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posed of two elastic fluids, united in a definite and exact proportion; a proportion so precisely suited to those for whose respiration it was intended, that any difference in the quantity of either ingredient would prove, according to its degree, injurious or destructive. The same air which supplies life and health to the human race is equally and alone salubrious to every other animal. It might be expected that the portion of this air which animals return in the alternate motion of the Jungs, having performed its service, would prove of no further utility: but it has been otherwise contrived. This part of the atmosphere, though insalubrious to man, affords the most grateful nourishment to the plants by which he is surrounded; according to which provision. nothing is lost, and the constant purity of the air we breathe is preserved.
'The same air which in its compound state supports the life of the animal creation, administers also to the comfort and necessities of man in the shape of fire. Combustion is the decomposition of the atmosphere, a process which, under certain circumstances of temperature, most of the products of the earth have in a greater or less degree the power of effecting; and which is regularly accompanied by the disengagement of the light and heat for which we have such frequent occasion, when the assistance of the solar rays is either wanting, or inapplicable. The same elastic fluids which perform these important purposes, in another state of composition become the chief constituents of water also. And the result is, that the principal wants of the animal and vegetable world are supplied by three elastic fluids, the peculiar union of which furnishes us with water, fire, and vital air. Neither do these fluids require the interposition of the Creator to supply their constant expenditure. The original mandate of Eternal Wisdom provided, as far as we can learn from physical researches, for a world of which we cannot foresee the termination. The simple gasses, disengaged by various natural processes, from the combustibles, vegetables, and different substances which absorb them, are so contrived as to form a natural reunion, and preserve a constant equilibrium.'-vol. ii. p. 8-11. But the case by no means terminates here. From the rapid progress which modern chemists have made in the discoveries arising from what may be termed the electro-chemical science, many bodies hitherto considered as elementary have been decomposed ;-the number of elements or simple substances is diminished by almost every elaborate experiment.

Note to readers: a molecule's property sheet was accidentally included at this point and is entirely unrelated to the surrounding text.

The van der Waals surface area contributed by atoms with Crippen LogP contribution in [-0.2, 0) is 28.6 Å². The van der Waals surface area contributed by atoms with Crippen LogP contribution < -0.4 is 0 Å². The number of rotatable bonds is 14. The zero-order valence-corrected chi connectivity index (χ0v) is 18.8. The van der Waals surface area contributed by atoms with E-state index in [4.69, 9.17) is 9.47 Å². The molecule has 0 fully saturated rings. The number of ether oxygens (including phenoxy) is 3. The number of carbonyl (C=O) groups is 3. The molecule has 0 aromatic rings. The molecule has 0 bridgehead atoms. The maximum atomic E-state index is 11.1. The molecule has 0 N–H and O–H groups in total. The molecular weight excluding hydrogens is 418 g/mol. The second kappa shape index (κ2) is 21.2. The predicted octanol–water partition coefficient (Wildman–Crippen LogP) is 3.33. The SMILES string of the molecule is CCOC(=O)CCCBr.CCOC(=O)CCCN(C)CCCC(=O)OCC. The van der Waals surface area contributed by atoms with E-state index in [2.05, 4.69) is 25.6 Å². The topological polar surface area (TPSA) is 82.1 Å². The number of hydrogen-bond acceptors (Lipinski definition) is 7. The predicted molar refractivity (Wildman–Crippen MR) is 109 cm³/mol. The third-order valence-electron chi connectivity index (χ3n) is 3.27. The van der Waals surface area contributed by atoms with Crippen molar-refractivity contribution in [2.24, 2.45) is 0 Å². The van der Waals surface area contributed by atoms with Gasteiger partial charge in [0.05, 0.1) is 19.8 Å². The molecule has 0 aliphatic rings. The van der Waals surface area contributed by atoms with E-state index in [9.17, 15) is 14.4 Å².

The philosopher to whom we owe many of these discoveries, and who is equally distinguished by the brilliancy and importance of the facts which he has disclosed, by the humane and useful purposes to which he has adapted them, and by the singular candour and modesty of his deportment as a man of science and a gentlemen, has declared his opinion that we are probably not yet acquainted with any of the true elements of matter.' And yet so far